When I deployed Weather Now v5 recently, I set about deleting a lot of stuff that cost money to run in Azure but no longer served any purpose. The upgrade was always going to be a one-way trip, which is why I waited so long. (That, and the upgrade necessitated a few one-time charges that I wanted to put off.)

It appears, however, that I deleted something the Inner Drive Technology brochure site needed. Oops. And the old IDT site runs on .NET Framework 4.7, so I can't even modernize it in place.

So...let's see how fast I can port it to .NET 6, shall we?

The end times?

Yesterday we had summer-like temperatures and autumn-like winds in Chicago, with 60 km/h wind gusts from the south. That may have had something to do with this insanity:

Yes, the Cubs won 21-0 yesterday on 23 hits, their biggest shutout in over 120 years:

Nico Hoerner was one of five Cubs to record three or more hits, finishing with three RBIs on a career-high four hits. After a three-hit performance Friday, it also marked the first back-to-back three-hit games of his career.

Rivas, Seiya Suzuki, Ian Happ and Willson Conteras all had three hits.

The margin of victory surpassed 19-0 shutout wins on June, 7 1906, against the New York Giants and on May 13, 1969, against the San Diego Padres.

The Cubs’ 21 runs were the most since they scored 26 against the Colorado Rockies on August 18, 1995. And the 21-run win margin marked the team’s largest since a 24-2 win at the Boston Braves on July 3, 1945.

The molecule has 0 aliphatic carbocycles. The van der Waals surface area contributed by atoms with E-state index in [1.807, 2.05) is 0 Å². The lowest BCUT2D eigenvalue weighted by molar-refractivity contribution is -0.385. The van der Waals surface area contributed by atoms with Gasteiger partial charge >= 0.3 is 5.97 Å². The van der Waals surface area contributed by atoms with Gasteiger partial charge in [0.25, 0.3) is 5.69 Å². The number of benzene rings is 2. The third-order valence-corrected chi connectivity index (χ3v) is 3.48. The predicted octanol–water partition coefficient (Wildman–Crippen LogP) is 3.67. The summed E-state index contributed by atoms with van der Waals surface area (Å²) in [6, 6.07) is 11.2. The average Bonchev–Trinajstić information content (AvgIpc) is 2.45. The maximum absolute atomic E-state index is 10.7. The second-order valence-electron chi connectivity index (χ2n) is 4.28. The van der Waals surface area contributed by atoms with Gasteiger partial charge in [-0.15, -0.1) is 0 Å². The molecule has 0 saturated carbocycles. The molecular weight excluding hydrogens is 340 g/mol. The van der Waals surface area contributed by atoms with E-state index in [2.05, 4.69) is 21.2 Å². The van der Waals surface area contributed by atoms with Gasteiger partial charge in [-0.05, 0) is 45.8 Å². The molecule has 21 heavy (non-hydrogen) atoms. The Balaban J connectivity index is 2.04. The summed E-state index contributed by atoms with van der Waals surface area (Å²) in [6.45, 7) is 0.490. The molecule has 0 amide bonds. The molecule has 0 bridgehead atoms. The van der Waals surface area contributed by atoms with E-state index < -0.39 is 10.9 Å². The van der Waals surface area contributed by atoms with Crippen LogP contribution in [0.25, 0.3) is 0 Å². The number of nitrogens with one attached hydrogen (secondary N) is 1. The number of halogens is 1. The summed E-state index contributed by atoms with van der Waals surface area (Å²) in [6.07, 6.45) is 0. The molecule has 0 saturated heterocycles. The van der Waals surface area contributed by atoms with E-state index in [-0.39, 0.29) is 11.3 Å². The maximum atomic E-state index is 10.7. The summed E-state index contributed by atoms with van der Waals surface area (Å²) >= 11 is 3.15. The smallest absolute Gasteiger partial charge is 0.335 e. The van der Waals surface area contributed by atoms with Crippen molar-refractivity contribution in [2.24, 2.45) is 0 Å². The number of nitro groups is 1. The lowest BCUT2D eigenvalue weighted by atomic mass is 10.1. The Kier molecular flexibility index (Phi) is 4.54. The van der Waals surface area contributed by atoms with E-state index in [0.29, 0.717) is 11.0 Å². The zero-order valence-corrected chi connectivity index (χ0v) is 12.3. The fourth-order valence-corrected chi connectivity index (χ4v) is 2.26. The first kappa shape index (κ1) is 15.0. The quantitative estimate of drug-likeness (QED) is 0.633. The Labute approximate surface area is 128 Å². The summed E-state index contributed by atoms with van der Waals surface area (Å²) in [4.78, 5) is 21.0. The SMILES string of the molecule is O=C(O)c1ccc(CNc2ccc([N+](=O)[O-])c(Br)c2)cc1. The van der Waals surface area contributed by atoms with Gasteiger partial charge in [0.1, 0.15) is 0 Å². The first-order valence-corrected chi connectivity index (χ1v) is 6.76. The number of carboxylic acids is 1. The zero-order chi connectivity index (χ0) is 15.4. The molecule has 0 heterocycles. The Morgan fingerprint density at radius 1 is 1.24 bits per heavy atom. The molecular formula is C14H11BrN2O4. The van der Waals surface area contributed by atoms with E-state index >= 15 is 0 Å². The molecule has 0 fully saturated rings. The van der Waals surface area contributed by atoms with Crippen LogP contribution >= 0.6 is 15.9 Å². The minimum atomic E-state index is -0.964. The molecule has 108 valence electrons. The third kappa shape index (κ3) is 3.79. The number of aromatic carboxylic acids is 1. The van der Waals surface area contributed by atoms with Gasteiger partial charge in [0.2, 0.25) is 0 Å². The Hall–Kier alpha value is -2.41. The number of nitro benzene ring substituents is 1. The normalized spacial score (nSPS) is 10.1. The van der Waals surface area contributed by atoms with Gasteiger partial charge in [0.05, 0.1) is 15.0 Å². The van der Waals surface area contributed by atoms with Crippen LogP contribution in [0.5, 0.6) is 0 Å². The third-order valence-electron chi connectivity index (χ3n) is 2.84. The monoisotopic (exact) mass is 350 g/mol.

The last time the Cubs did something historic, the world changed for the worse a few days later. I'm filling water jugs and taping my windows...

Burning Bush Brewery, Chicago

Welcome to stop #74 on the Brews and Choos project.

Brewery: Burning Bush Brewery, 4014 N. Rockwell Ave., Chicago
Train line: CTA Brown Line, Rockwell
Time from Chicago: 35 minutes
Distance from station: 1.5 km

The brewery opened in March 2020, and like others on this list, quickly pivoted to to-go sales. That let them get pretty good at making beers. Yesterday, Cassie and I stopped by the brewery after a 5 km walk to the Horner Park Dog Park just across the river.

I got a flight, naturally, and Cassie found shade under my table, naturally.

(Cassie also pulled on her leash, which I had clipped to the table, just as I set the flight down.)

I started with the Lion's Den Hazy IPA (7%), which had good balance and a long Citra finish. The Walls of Jericho Hazy DDHIPA (7.7%) had less intensity than the Lion's Den, but a really good, smooth, almost malty flavor that I enjoyed. The Smooth Serpent American IPA (7.1%) had a very hoppy, bright flavor with and a refreshing crispness. Then I finished with the Indulgence Stout (8.2%) and its chocolate, vanilla, and caramel flavors that I would have for dessert any day.

The patio doesn't have any shade at all, so I expect it'll be really uncomfortable in the hot months but really great in spring and fall. The large interior space seems welcoming enough, too.

Beer garden? Yes
Dogs OK? Yes
Televisions? Yes, avoidable
Serves food? No, BYOF
Would hang out with a book? Yes
Would hang out with friends? Yes
Would go back? Yes